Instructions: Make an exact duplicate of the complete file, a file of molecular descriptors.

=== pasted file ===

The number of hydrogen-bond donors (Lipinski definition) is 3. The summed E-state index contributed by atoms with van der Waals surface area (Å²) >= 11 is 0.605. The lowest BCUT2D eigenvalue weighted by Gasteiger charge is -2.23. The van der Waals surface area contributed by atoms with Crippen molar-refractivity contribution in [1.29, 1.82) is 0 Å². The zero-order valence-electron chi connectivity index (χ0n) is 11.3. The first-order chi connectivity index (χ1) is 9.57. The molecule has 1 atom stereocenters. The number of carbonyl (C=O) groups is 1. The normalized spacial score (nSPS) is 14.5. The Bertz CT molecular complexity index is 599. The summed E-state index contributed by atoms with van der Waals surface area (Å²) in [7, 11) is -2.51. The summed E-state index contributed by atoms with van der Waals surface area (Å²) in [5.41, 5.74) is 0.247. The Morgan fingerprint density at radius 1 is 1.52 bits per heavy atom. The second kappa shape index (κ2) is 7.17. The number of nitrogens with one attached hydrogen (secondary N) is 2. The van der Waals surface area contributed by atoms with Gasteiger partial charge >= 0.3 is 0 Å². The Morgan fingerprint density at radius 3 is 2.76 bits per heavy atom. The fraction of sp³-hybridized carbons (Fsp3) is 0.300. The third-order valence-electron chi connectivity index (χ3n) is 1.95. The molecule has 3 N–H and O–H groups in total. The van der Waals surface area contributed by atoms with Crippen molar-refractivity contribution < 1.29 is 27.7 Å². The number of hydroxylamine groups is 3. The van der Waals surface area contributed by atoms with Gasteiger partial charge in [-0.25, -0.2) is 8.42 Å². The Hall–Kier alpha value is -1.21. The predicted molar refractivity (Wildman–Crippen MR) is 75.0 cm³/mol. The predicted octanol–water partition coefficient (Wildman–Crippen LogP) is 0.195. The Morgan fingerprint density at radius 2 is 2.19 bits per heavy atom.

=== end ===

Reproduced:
The number of hydrogen-bond donors (Lipinski definition) is 3. The summed E-state index contributed by atoms with van der Waals surface area (Å²) >= 11 is 0.605. The lowest BCUT2D eigenvalue weighted by Gasteiger charge is -2.23. The van der Waals surface area contributed by atoms with Crippen molar-refractivity contribution in [1.29, 1.82) is 0 Å². The zero-order valence-electron chi connectivity index (χ0n) is 11.3. The first-order chi connectivity index (χ1) is 9.57. The molecule has 1 atom stereocenters. The number of carbonyl (C=O) groups is 1. The normalized spacial score (nSPS) is 14.5. The Bertz CT molecular complexity index is 599. The summed E-state index contributed by atoms with van der Waals surface area (Å²) in [7, 11) is -2.51. The summed E-state index contributed by atoms with van der Waals surface area (Å²) in [5.41, 5.74) is 0.247. The Morgan fingerprint density at radius 1 is 1.52 bits per heavy atom. The second kappa shape index (κ2) is 7.17. The number of nitrogens with one attached hydrogen (secondary N) is 2. The van der Waals surface area contributed by atoms with Gasteiger partial charge >= 0.3 is 0 Å². The Morgan fingerprint density at radius 3 is 2.76 bits per heavy atom. The fraction of sp³-hybridized carbons (Fsp3) is 0.300. The third-order valence-electron chi connectivity index (χ3n) is 1.95. The molecule has 3 N–H and O–H groups in total. The van der Waals surface area contributed by atoms with Crippen molar-refractivity contribution < 1.29 is 27.7 Å². The number of hydroxylamine groups is 3. The van der Waals surface area contributed by atoms with Gasteiger partial charge in [-0.25, -0.2) is 8.42 Å². The Hall–Kier alpha value is -1.21. The predicted molar refractivity (Wildman–Crippen MR) is 75.0 cm³/mol. The predicted octanol–water partition coefficient (Wildman–Crippen LogP) is 0.195. The Morgan fingerprint density at radius 2 is 2.19 bits per heavy atom.